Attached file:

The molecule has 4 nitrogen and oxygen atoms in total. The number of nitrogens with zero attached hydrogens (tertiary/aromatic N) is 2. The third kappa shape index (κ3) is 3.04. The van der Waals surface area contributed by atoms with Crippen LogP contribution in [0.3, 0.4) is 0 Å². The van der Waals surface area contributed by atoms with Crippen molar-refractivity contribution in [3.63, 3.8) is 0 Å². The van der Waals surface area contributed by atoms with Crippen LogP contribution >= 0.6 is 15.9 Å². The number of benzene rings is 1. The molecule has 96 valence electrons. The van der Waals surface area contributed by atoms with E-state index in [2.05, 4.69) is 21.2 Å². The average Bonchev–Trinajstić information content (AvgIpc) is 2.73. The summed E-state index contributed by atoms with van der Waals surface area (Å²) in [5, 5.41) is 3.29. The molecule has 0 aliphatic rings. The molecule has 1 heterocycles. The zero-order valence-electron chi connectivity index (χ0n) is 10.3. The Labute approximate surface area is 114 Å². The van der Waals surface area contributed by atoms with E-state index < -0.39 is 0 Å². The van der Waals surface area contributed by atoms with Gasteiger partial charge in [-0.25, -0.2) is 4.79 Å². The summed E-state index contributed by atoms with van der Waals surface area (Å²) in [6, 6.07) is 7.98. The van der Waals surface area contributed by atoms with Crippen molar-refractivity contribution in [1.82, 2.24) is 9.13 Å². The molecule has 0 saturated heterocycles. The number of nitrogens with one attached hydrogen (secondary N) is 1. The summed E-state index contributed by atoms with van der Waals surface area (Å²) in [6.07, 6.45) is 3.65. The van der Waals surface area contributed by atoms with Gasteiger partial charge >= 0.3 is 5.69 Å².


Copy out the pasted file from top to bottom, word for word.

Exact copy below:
The molecule has 4 nitrogen and oxygen atoms in total. The number of nitrogens with zero attached hydrogens (tertiary/aromatic N) is 2. The third kappa shape index (κ3) is 3.04. The van der Waals surface area contributed by atoms with Crippen LogP contribution in [0.3, 0.4) is 0 Å². The van der Waals surface area contributed by atoms with Crippen molar-refractivity contribution in [3.63, 3.8) is 0 Å². The van der Waals surface area contributed by atoms with Crippen LogP contribution >= 0.6 is 15.9 Å². The number of benzene rings is 1. The molecule has 96 valence electrons. The van der Waals surface area contributed by atoms with E-state index in [2.05, 4.69) is 21.2 Å². The average Bonchev–Trinajstić information content (AvgIpc) is 2.73. The summed E-state index contributed by atoms with van der Waals surface area (Å²) in [5, 5.41) is 3.29. The molecule has 0 aliphatic rings. The molecule has 1 heterocycles. The zero-order valence-electron chi connectivity index (χ0n) is 10.3. The Labute approximate surface area is 114 Å². The van der Waals surface area contributed by atoms with E-state index < -0.39 is 0 Å². The van der Waals surface area contributed by atoms with Gasteiger partial charge in [-0.25, -0.2) is 4.79 Å². The summed E-state index contributed by atoms with van der Waals surface area (Å²) in [6, 6.07) is 7.98. The van der Waals surface area contributed by atoms with Crippen molar-refractivity contribution in [1.82, 2.24) is 9.13 Å². The molecule has 0 saturated heterocycles. The number of nitrogens with one attached hydrogen (secondary N) is 1. The summed E-state index contributed by atoms with van der Waals surface area (Å²) in [6.07, 6.45) is 3.65. The van der Waals surface area contributed by atoms with Gasteiger partial charge >= 0.3 is 5.69 Å².